Expectations of science for the good of mankind

Expectations of science for the good of mankind

GESDA Radar predicts that within five years, the advance of artificial intelligence (AI) could allow for more accurate analysis of brain data and thus a better understanding of human consciousness. Keystone / Salvatore de Nulvi

A foundation in Geneva has launched a tool to map future scientific discoveries. It aims to help the political world and the public anticipate its effects.

This content was published on Oct 14, 2021 – 19:45

Dorian Burkhalter

This digital tool provides an overview of 216 scientific achievements expected over the next 25 years. Nearly 550 scientists from around the world contributed to the project.

The “Scientific penetration radarExternal linkIt was unveiled at the first summit of the Geneva Foundation for Science and Diplomacy (GESDA) last week. According to Radar, within 25 years, powerful quantum computers will be able to solve problems that are now inaccessible. They can perform complex chemical simulations to speed up the discovery of new pharmaceutical products. Within 10 years, private companies may be able to extract minerals and minerals lost on Earth from the Moon. Within five years, the advance of artificial intelligence (AI) could allow for more accurate analysis of brain data and thus a better understanding of human consciousness.

GESDA hopes that Radar will serve pluralism by encouraging the inclusion of science in discussions and negotiations at international organizations in Geneva and elsewhere. The radar will be updated regularly to reflect the evolution of science.

It is rare for researchers to try to anticipate the direction in which science could go, in order to allow the political class to prepare themselves and avoid the harmful use of science, emphasized Patrick Ebecher, Vice President of GESDA, in an interview with SWI swissinfo.ch.

Joseph D’Cruz, a special advisor to the United Nations Development Program (UNDP), said the Scientific Progress Prediction Tool meets the needs of political leaders.

“The choices we make today must actually respond to events that will take place in three, five or ten years. But we don’t have a good understanding of what will happen at that point,” Joseph DeCruz explained in an interview with SWI swissinfo.ch.

GESDA Summit 2021

Over 100 speakers and 900 participants gathered in person and online for the inaugural GESDA Summit, which took place in Geneva from 7-9 October. Discussions focused on future scientific discoveries, their potential consequences for society, and the policies needed to ensure that their benefits are shared and their risks are minimized.

This three-day conference was an opportunity for the GESDA Foundation to present itself to the public, two years after its establishment in 2019 by the Swiss government and the Geneva cantonal government. GESDA aims to build bridges between decision makers in the international community and researchers working at the forefront of science, taking into account the concerns of civil society and the private sector.

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During the GESDA Summit, the Covid-19 pandemic often illustrates not only the difficulty of anticipating, but also ensuring access and confidence in scientific progress.

Often, the results of publicly funded research are published in paid scholarly journals. Camilla Markram, co-founder and CEO of Frontiers, told SWI swissinfo.ch that this knowledge is no longer accessible to many researchers, policy makers and the public. Removing these barriers has enabled the rapid development of Covid-19 vaccines.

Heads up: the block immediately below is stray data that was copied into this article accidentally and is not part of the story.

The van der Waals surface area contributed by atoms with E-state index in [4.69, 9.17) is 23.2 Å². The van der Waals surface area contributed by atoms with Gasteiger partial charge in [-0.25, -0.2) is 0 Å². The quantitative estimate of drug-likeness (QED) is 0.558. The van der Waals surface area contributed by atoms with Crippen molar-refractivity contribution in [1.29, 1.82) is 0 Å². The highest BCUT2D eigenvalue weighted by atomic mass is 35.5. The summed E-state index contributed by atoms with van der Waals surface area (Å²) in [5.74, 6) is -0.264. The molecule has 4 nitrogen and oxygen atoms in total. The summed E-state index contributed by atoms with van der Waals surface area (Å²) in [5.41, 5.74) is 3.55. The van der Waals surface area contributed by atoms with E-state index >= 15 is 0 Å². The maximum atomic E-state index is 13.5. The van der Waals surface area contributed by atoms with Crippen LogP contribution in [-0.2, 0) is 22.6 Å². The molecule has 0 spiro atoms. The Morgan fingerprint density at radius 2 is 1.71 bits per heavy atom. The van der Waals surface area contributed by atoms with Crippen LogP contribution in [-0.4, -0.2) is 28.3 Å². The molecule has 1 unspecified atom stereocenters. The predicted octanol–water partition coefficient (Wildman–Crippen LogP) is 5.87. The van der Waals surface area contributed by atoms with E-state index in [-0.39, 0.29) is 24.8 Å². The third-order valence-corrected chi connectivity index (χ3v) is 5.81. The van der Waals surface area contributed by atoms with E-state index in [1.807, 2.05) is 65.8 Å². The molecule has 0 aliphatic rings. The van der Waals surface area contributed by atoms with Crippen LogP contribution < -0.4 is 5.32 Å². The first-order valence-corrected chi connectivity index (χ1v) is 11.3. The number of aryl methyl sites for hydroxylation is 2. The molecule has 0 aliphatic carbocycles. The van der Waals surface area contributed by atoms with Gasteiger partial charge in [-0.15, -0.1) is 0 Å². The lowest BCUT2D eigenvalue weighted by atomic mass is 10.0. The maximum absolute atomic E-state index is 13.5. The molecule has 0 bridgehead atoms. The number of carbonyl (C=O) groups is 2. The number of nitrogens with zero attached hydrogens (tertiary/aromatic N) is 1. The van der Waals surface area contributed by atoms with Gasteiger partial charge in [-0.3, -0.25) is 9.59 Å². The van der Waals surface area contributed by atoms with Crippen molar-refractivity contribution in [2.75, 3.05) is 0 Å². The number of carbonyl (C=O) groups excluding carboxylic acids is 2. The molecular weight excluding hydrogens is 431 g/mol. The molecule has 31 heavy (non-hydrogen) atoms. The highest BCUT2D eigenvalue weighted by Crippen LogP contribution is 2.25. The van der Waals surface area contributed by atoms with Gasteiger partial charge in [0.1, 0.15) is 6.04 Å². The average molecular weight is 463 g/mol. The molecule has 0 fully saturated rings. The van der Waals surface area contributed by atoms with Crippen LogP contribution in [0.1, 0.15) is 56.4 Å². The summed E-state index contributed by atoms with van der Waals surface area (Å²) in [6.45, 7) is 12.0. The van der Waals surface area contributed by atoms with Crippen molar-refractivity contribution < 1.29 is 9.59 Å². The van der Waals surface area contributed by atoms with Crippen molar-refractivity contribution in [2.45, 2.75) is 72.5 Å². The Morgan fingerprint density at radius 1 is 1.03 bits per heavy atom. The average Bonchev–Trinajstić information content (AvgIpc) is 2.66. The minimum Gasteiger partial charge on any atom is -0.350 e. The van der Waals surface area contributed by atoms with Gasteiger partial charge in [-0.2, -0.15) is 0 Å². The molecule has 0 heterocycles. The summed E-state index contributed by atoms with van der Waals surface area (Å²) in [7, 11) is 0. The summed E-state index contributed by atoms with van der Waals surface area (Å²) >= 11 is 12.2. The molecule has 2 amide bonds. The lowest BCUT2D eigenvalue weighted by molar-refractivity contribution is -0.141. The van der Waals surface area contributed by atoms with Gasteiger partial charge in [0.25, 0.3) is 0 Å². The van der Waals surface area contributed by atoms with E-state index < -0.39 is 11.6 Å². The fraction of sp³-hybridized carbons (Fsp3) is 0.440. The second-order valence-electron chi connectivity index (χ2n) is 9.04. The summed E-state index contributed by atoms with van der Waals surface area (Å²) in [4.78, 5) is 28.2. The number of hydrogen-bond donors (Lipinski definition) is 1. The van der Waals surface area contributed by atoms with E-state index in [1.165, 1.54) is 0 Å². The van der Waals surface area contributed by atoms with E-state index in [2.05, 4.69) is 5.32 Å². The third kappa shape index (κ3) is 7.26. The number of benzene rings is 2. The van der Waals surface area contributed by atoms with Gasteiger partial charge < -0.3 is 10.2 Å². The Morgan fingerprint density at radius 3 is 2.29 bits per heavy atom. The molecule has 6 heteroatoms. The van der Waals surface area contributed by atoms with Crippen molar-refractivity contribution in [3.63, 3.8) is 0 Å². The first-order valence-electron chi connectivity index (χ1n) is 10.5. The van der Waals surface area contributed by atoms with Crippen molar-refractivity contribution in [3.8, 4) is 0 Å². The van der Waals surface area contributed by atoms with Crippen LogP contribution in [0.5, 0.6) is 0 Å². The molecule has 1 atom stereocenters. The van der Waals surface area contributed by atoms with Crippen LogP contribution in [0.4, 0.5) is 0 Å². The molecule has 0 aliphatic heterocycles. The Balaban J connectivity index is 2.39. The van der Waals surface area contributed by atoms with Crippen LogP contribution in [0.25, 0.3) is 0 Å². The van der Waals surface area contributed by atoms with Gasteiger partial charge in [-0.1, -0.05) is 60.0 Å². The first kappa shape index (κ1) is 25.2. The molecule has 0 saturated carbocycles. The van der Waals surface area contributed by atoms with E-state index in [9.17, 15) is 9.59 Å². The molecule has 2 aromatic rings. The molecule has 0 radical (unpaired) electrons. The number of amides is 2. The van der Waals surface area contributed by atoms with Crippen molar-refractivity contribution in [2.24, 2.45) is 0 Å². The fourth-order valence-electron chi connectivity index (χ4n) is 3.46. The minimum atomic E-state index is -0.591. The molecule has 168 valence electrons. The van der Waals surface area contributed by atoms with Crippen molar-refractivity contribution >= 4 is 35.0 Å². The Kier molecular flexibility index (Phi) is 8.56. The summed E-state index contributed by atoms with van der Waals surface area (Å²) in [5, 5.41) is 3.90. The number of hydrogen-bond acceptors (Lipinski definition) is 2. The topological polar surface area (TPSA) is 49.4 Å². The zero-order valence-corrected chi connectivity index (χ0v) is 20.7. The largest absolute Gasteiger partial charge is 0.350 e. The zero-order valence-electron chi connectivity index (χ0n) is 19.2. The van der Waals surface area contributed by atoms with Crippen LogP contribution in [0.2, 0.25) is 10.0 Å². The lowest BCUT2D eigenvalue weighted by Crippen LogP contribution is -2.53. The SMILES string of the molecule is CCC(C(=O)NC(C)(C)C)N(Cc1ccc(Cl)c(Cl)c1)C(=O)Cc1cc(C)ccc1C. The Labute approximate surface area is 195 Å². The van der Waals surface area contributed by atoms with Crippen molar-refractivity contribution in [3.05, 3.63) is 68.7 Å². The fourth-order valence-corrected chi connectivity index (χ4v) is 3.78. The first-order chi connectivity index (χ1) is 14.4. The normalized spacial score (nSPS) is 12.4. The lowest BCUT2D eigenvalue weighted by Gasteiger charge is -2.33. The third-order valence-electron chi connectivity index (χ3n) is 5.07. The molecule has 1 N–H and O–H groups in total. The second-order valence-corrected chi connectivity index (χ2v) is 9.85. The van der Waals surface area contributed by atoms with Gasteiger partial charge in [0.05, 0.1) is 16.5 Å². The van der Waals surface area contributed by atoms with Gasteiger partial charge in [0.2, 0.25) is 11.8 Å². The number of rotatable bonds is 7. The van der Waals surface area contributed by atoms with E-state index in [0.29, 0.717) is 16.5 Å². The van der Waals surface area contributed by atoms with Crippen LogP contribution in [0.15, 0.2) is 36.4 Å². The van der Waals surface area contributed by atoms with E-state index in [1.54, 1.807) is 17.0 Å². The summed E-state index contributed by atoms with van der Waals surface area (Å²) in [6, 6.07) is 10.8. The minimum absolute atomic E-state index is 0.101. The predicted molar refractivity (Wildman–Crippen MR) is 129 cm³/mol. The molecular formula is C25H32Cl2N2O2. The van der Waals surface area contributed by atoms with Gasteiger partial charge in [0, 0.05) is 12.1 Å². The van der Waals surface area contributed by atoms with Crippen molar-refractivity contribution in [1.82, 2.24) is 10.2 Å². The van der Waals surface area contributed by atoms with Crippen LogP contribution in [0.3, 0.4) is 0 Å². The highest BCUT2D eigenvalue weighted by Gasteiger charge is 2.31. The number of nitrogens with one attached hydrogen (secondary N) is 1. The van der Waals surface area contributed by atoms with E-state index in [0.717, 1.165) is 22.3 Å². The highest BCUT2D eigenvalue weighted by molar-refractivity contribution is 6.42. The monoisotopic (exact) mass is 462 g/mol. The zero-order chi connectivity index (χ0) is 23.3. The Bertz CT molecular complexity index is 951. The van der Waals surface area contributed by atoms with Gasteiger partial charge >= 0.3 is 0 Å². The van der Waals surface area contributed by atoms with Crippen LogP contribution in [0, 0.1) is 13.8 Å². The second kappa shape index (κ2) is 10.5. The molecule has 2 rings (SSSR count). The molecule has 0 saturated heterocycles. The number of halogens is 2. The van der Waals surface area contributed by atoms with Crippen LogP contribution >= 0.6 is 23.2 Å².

“If we want to have community discussions about important scientific questions, whether it’s the climate emergency, or COVID-19, and gene editing, we must first have access to scientific findings,” Camila Markram explained.

Naledi Pandor, South Africa’s Minister of International Relations and Cooperation, highlighted the difficulty some African countries have in building trust in science when they “are the last to get a vaccine”.

What future for GESDA?

GESDA is in the process of establishing partnerships to work on solutions to problems identified by radar. The foundation has partnered with XPRIZE, the contest’s organizer, to launch a contest to encourage the development of quantum computing. The two organizations plan to cooperate in launching other competitions of this type.

‘Science Breakthrough Radar’ will also serve as the framework for a series of educational programs in proactive science diplomacy to be launched by 12 Swiss and international institutions, including the University of Geneva and the ETH Zurich Federal Institute of Technology.

The second GESDA Summit will take place in August 2022. An updated version of the radar will be presented along with two “maximum three” solutions, said Peter Brabeck-Letmathe, President of GESDA, during the closing session of the Summit.

We can provide a reliable solution to all the problems raised. We must be very clear that by limiting our ambitions, we will be more credible and efficient,” Peter Brabeck-Letmath said.

Despite the rhetoric about inclusivity, civil society and private actors remained underrepresented at the GESDA Summit. Patrick Ebecher acknowledged this at a hearing in which he said that GESDA hopes to engage more private companies next year. This is especially important in the debate over AI research, where private companies, not states, lead the way. In the meantime, the radar provides the possibility for anyone to put forward their ideas, which will fuel the work of GESDA in the future.

GESDA will soon have to represent itself to the Swiss government to persuade it to continue supporting its work when the foundation’s pilot phase ends in 2022.

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